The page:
Handheld scanners use technology to detect hidden threats, save lives

| February 1, 2013 | 0 Comments
Sgt. Jeffrey Ligohr (right), Co. B, 1st Bn., 27th Inf. Regt., 2nd SBCT, 25th ID, and Spc. Travis Duckworth (left), Btry. B, 2nd Bn., 11th FA Regt., 2nd SBCT, 25th ID, train with handheld counter IED equipment as part of Enabler Training during a two-day operators course, held recently. Enabler Training is happening across the brigade in preparation for the upcoming Warrior Spear brigade field exercise and rotation at the National Training Center.

Sgt. Jeffrey Ligohr (right), Co. B, 1st Bn., 27th Inf. Regt., 2nd SBCT, 25th ID, and Spc. Travis Duckworth (left), Btry. B, 2nd Bn., 11th FA Regt., 2nd SBCT, 25th ID, train with handheld counter IED equipment as part of Enabler Training during a two-day operators course, held recently. Enabler Training is happening across the brigade in preparation for the upcoming Warrior Spear brigade field exercise and rotation at the National Training Center.

Story and photo by
Staff Sgt. Sean Everette
2nd Brigade Combat Team Public Affairs
25th Infantry Division

Trainers from the Asia-Pacific Counter Improvised Explosive Device Fusion Cell spent the past two weeks teaching 2nd Stryker Brigade Combat Team Soldiers how to detect IEDs using handheld devices.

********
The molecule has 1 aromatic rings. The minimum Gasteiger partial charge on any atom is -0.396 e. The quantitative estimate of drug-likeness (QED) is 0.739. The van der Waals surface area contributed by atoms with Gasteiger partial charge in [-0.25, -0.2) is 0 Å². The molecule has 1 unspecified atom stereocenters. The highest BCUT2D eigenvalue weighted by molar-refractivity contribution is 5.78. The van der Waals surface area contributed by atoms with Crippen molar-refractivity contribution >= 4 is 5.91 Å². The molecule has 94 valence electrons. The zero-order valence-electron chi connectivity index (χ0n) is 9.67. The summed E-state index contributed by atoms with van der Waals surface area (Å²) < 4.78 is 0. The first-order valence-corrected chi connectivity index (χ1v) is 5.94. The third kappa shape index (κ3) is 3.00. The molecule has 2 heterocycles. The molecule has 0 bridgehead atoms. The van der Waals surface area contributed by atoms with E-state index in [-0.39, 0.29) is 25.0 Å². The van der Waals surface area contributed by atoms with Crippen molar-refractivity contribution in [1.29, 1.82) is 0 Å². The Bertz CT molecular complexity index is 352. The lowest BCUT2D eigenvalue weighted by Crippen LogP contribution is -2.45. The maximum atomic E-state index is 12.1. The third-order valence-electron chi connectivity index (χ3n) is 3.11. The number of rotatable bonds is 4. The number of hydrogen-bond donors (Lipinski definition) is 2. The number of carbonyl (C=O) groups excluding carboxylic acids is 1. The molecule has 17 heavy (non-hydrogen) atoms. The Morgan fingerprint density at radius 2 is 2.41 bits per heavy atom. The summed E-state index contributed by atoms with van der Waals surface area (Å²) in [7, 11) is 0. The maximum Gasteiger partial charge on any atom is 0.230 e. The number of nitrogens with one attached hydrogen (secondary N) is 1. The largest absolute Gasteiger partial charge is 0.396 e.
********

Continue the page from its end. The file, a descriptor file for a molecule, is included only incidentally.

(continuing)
The first week was a five-day train-the-trainer course, so Soldiers could go back to their units and train others; the second week was a pair of two-day operator courses, designed to familiarize Soldiers with equipment.

“They can open the equipment up, put it in operation and work it,” said Terry Perez, lead trainer for the cell.

Instructors in the class taught several different detection devices, including the “Gizmo” and the “Minehound.”

“The way it works is, the metal detector sends electrical currents through the ground,” said Perez. “The metal sends off an electromagnetic field. The Minehound picks the field up and sends off a signature. The ground-penetrating radar sends off radio frequencies, much like sonar. It sends it down, picks it up, then returns and gives a signal.”

Ultimately, this training and equipment should equate to fewer IED casualties by detecting explosives before they can cause any damage.

“The bottom line is saving people’s lives,” said Staff Sgt. Jeremy Newman, 66th Engineer Company, 1st Battalion, 14th Infantry Regiment, 2nd SBCT, one of the Soldiers who took the train-the-trainer course. “Instead of stepping on the IEDs or stepping on the pressure plates, you can find them a lot better and quicker, a lot easier.”

After taking the class, Newman believes more Soldiers should also go through the training.

“Send as many people to the class as possible,” he said. “It’s essential.”

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Category: News, Training

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